I know the whole point of Bcrypt is to be time expensive when hashing to limit practicality of a brute force attack. But, doesn't that make it inherently unscalable? For instance, one site I read was claiming that the cost factor in Bcrypt should be adjusted so that a hash takes 0.25 seconds on the current hardware. If you had a moderately successful site with even a few hundred people logging in at any time does that 0.25 seconds compound making every user potentially have top wait several seconds? Does the server's CPU max out when hashing for the 0.25 seconds causing constant high resource usage?

As a secondary question, assuming it is scalable (which I'm sure it is), what is an appropriate cost factor these days?

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    If you have a moderate successful site with a few hundred users logging in at the same time, you will need a couple of servers anyway... Short answer: Nope this will not be the bottleneck... – spickermann Jul 24 '14 at 13:08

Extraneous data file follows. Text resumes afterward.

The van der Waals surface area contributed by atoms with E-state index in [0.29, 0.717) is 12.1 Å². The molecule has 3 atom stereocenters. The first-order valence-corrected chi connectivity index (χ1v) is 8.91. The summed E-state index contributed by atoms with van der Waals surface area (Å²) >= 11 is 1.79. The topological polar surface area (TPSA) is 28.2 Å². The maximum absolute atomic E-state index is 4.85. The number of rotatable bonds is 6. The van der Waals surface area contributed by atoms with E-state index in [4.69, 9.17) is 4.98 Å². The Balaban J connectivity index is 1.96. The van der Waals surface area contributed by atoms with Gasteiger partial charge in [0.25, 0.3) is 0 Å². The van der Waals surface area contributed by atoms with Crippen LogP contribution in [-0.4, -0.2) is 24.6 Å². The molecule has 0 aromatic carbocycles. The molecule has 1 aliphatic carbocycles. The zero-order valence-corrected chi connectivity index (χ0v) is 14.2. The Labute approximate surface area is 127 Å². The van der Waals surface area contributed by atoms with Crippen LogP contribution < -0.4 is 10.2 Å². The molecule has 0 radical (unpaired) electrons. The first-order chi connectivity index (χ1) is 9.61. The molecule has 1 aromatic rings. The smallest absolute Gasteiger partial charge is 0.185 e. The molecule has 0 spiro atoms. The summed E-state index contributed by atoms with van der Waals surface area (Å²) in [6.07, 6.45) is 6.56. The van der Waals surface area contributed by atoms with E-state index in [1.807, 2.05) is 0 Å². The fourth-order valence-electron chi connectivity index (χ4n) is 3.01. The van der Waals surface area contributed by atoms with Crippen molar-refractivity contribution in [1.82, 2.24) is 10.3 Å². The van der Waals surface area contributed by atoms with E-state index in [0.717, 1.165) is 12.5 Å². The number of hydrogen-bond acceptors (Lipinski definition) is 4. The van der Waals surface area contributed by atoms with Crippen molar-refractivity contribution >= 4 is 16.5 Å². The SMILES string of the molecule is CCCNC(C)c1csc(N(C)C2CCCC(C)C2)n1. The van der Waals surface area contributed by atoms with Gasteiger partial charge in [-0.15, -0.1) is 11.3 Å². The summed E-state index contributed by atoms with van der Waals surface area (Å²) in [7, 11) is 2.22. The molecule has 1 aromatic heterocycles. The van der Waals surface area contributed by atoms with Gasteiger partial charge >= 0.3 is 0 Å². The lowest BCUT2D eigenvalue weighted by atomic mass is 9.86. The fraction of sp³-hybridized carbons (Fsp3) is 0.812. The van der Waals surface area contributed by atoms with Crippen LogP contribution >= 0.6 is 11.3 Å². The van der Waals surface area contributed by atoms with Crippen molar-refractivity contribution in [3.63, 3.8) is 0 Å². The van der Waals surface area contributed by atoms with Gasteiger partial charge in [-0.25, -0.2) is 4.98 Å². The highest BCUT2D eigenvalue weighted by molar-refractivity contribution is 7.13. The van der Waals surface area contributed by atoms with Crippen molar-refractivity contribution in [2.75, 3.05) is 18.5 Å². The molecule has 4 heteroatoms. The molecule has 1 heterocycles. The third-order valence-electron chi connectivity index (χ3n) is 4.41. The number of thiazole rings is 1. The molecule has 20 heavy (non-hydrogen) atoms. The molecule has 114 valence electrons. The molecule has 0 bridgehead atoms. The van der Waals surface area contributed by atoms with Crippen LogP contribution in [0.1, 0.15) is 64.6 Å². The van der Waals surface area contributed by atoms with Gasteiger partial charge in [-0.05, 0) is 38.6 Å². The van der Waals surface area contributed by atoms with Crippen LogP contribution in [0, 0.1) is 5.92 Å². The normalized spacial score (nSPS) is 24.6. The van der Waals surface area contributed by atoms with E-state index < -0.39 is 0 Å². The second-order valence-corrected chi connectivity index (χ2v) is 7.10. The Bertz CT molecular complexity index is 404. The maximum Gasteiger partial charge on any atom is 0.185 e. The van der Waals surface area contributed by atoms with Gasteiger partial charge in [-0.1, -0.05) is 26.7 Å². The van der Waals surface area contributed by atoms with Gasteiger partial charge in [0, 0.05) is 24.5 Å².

This is probably more appropriate for one of the other Stackoverflow sites as it will promote discussion and isn't a specific programming question.

That said, the first issue you raise would most likely be addressed by using a service that could be scaled as required to serve concurrent authentication requests to provide an acceptable response time for the end user. One way to do this would be to have multiple servers behind a load balancer, with authentication requests routed to the load balancer for hand-off to the authentication servers. Individual authentication requests would run on essentially random servers, and provided your system architecture was correct it would be seamless from the point of view of the client.

  • Is bcrypt significantly less scalable than any other hashing algorithm though? – Jason Burgett Jul 25 '14 at 3:11
  • Not necessarily, it might just have a higher resource requirement than other methods. – mcfinnigan Jul 25 '14 at 8:08

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